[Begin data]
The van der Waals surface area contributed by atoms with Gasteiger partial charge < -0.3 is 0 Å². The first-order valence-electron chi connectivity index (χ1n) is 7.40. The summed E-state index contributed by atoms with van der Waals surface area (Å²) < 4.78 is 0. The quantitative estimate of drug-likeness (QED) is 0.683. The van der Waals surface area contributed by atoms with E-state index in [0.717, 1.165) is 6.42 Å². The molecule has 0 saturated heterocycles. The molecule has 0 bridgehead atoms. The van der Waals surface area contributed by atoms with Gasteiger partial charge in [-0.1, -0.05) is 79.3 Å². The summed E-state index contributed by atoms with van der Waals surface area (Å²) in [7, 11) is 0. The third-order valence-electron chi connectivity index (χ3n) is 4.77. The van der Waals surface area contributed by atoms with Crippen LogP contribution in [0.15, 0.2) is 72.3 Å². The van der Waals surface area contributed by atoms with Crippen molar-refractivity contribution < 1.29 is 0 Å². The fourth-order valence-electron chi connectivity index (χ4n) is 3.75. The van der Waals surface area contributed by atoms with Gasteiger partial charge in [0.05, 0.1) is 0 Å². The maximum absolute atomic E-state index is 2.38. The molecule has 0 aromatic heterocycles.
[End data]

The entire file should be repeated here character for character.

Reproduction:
The van der Waals surface area contributed by atoms with Gasteiger partial charge < -0.3 is 0 Å². The first-order valence-electron chi connectivity index (χ1n) is 7.40. The summed E-state index contributed by atoms with van der Waals surface area (Å²) < 4.78 is 0. The quantitative estimate of drug-likeness (QED) is 0.683. The van der Waals surface area contributed by atoms with E-state index in [0.717, 1.165) is 6.42 Å². The molecule has 0 saturated heterocycles. The molecule has 0 bridgehead atoms. The van der Waals surface area contributed by atoms with Gasteiger partial charge in [-0.1, -0.05) is 79.3 Å². The summed E-state index contributed by atoms with van der Waals surface area (Å²) in [7, 11) is 0. The third-order valence-electron chi connectivity index (χ3n) is 4.77. The van der Waals surface area contributed by atoms with Crippen LogP contribution in [0.15, 0.2) is 72.3 Å². The van der Waals surface area contributed by atoms with Crippen molar-refractivity contribution < 1.29 is 0 Å². The fourth-order valence-electron chi connectivity index (χ4n) is 3.75. The van der Waals surface area contributed by atoms with Gasteiger partial charge in [0.05, 0.1) is 0 Å². The maximum absolute atomic E-state index is 2.38. The molecule has 0 aromatic heterocycles.